Recall that the Heels’ season began with publicly shared self-flagellation over misspent second-half leads in 2015, endured by much the same corps of players, including six McDonald’s All-Americans, who returned this year. An inescapable behind-the-scenes chart chronicled the extent of their failures, a reminder of the importance of what players conceded in October was “doing all the little things” that separate victory from defeat.
“It’s pretty big. You can’t miss it,” sophomore Joel Berry II said of the sign he recalled posing the challenge: “Can We Finish?” Now, after more than 90 practices and three dozen games, a group rich in experience, size, talent and flexibility has furnished an answer, taking them to the threshold of the Final Four.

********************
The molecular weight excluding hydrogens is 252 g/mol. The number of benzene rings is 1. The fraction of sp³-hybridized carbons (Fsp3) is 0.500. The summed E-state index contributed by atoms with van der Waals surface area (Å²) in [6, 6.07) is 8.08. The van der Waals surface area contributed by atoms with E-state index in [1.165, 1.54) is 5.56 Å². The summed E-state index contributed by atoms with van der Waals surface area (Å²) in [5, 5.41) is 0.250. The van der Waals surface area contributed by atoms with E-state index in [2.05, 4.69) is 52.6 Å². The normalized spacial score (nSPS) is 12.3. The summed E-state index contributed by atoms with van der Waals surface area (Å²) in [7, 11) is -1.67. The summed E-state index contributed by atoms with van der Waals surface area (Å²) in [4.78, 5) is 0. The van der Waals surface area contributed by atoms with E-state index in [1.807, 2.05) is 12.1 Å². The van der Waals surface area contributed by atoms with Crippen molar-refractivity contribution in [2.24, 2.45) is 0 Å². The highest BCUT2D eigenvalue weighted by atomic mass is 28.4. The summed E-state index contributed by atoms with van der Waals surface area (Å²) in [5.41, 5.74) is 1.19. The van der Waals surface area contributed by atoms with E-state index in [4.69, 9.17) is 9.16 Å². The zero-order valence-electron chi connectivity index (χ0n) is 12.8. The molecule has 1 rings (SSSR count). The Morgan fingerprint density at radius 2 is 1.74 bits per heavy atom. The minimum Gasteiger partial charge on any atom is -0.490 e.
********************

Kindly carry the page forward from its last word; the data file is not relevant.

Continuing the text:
Carolina spent all but one December week in the top 10 of the polls. UNC was 2-1 on the season against higher-ranked teams, dispatching Maryland at home in the ACC/Big 10 Challenge and splitting with Virginia. The win against the Cavaliers came in the ACC tournament final, the Tar Heels’ first league championship in eight years.
Williams’ preferred approach to winning is to cram the ball down the other team’s throat; the faster the tempo, the more he likes it. Sure enough, UNC led the ACC in scoring, offensive rebounding, assists and ratio of assists to turnovers. The Heels were second in scoring margin and field goal accuracy.
Still, with all North Carolina had going for it, including the return of 9 of last year’s top 10 scorers, the path to a first place regular-season finish was not smooth.
Paige lost his shooting touch. Sophomore Justin Jackson never quite found his. Big man Kennedy Meeks fizzled as a factor. The defense was periodically on autopilot. Issues of toughness were raised, as occurred in 2015.